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Becoming U.S. - Age and Assimilation
5/17/17

This second installment in the series explores the many ways age and generational status affect immigration and assimilation experiences. Is the experience decidedly different if an individual arrives in the U.S. as a child, or if one is a student or a working adult? Do first-generation immigrants – i.e., the parents – think about assimilation differently than second-generation immigrants – i.e., children? Does one generation wish to celebrate the “home” culture more than the other?

"The Same Spirit of Patriotism and Sacrifice”
5/17/17

Delve into the historical background of the surprise attack on Pearl Harbor and discuss the event’s continuing impact on American public memory with West Chester University's Dr. Robert Kodosky, Ph.D.

Mapping African Americans
5/17/17

Google Earth is only one example of geographic information available online. The internet contains several projects featuring spatial and historical data which can assist with genealogical research.

Worst President Ever
5/17/17

For those who think the current presidential election is a strange one, join HSP as we take a look back at the 1856 contest, perhaps the most consequential election in our nation’s history. There were two new parties: the Republicans and the Know-Nothings. The Republicans nominated a celebrity involved in land development with no elective experience, while the Know-Nothings had as their major party plank stopping immigration and even sending some immigrants back to their home country. The third party, the Democrats, nominated an old face with vast governmental experience.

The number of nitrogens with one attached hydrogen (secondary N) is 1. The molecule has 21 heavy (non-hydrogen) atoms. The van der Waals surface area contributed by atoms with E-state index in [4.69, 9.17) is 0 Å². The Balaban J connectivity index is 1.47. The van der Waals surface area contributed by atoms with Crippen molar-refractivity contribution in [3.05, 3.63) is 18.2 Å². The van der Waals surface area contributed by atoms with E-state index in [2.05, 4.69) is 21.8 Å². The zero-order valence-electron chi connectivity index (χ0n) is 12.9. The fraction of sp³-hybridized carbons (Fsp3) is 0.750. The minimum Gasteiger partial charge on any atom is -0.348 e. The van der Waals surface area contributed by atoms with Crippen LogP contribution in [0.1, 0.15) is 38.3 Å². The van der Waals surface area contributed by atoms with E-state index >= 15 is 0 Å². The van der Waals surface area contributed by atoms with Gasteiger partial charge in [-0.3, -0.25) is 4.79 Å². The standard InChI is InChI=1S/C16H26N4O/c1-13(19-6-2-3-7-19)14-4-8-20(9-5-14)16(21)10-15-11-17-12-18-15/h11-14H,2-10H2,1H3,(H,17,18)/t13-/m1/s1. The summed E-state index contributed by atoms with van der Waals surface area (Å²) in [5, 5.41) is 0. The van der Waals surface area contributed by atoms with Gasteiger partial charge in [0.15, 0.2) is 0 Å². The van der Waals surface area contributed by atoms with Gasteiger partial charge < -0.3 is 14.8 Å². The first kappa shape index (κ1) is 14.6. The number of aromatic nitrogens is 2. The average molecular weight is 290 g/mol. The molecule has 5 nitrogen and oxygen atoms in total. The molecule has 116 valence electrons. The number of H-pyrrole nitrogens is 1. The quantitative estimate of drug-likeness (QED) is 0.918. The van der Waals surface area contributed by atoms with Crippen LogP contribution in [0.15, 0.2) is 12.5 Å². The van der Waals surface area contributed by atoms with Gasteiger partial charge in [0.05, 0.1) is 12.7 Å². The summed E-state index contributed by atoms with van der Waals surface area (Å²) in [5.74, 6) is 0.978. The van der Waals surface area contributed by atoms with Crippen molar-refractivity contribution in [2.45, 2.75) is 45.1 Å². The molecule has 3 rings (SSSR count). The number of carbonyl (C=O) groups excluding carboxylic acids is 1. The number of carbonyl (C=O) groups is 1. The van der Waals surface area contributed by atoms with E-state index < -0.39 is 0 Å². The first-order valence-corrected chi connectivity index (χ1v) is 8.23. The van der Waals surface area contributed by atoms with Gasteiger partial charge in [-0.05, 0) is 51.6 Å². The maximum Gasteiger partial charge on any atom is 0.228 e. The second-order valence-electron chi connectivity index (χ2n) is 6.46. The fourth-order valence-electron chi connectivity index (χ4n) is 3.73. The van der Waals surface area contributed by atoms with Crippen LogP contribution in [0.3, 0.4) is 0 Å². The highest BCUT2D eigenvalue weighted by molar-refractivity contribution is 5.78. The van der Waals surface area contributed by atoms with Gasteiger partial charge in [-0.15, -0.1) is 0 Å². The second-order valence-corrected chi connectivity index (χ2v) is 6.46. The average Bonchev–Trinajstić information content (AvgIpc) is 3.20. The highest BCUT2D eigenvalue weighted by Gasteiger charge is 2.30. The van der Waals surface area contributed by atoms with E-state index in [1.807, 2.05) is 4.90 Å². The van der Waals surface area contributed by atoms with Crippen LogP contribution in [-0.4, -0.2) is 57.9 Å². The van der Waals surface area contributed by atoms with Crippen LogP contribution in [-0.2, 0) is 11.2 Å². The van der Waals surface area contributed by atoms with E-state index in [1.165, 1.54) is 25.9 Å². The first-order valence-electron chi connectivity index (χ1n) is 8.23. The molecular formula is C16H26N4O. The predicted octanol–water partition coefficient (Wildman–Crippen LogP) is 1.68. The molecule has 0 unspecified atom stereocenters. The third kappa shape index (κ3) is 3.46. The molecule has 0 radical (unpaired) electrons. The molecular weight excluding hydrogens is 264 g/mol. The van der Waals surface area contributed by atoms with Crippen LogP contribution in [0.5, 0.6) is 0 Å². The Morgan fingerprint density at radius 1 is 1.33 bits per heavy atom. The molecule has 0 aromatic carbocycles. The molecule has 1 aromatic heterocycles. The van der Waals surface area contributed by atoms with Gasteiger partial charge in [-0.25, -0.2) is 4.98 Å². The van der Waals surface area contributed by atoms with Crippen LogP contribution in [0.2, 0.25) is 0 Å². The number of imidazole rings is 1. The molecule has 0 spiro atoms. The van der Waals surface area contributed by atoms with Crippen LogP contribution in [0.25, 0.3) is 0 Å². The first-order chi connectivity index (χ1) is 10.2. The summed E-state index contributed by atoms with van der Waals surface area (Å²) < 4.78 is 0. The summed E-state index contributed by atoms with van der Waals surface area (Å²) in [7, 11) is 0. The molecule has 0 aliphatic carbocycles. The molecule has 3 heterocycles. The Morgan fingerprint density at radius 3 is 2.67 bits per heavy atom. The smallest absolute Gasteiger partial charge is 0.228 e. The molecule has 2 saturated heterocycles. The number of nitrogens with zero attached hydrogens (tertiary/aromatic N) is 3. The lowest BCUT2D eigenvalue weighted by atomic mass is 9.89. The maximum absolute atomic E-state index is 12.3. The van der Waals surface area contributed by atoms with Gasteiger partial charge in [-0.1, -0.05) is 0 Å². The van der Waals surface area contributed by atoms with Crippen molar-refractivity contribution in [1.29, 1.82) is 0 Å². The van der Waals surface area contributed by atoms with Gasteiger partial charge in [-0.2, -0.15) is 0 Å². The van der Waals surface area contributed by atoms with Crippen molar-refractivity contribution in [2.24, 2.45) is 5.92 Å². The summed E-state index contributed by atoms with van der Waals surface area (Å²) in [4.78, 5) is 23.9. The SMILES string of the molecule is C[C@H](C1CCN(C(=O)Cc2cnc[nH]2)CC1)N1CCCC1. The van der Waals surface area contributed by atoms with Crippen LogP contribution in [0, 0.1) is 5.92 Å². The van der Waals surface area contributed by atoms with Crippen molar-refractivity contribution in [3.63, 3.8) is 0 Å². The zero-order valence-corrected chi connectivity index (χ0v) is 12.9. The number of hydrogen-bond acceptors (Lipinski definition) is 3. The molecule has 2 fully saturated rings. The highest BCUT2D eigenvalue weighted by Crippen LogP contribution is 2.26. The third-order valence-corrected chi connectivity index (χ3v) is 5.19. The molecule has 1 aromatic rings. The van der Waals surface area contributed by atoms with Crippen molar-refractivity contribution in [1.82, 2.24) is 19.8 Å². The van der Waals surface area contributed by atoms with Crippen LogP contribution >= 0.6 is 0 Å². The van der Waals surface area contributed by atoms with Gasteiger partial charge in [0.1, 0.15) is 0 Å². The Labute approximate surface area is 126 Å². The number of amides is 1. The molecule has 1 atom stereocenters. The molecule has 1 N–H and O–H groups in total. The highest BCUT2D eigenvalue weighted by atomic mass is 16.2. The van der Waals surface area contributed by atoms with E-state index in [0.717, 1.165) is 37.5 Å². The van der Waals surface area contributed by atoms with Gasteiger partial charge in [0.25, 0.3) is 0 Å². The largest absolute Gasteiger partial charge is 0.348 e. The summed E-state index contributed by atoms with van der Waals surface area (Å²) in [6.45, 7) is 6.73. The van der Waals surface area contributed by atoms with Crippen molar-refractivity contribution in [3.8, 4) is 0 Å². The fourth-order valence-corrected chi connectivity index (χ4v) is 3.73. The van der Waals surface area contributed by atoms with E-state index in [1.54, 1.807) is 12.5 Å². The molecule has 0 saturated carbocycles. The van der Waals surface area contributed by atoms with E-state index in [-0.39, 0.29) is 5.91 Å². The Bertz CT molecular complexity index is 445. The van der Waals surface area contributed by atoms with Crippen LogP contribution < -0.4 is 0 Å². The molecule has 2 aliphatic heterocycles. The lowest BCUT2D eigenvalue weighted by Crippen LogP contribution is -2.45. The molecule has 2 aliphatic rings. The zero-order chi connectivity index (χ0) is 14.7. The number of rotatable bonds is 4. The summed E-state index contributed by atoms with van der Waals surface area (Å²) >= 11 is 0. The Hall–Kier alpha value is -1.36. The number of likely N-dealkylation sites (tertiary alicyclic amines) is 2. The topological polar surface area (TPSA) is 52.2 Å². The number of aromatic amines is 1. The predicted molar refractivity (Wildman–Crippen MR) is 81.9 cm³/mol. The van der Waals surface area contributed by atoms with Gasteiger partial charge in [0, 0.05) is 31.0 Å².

Counting Trees: The Search for Fairmount Park
4/24/17

Philadelphia boasts one of the oldest, largest and most diverse park systems in the United States. Yet our parks receive scant attention in histories of lanpdscape design and city planning.  In “Counting Trees: The Search for Fairmount Park,” Elizabeth Milroy, author of The Grid and the River: Philadelphia’s Green Places, 1682-1876, will describe the development of Philadelhia’s urban parks in the two centuries after William Penn and Thomas Holme drew public squares on the seminal city plan.

An Evening with Cokie Roberts
4/24/17

Author Cokie Roberts discusses her new book, Capital Dames: The Civil War and the Women of Washington, 1848-1868, as she explores the wives, sisters, and female friends of the men leading America into, and through, the Civil War.

As a result of the conflict, these “belles” of Washington society blossomed into suffragists, journalists, social activists, and philanthropists, engaging with the issues of the day on their own terms and transforming a sleepy Southern city into a place of power and action.

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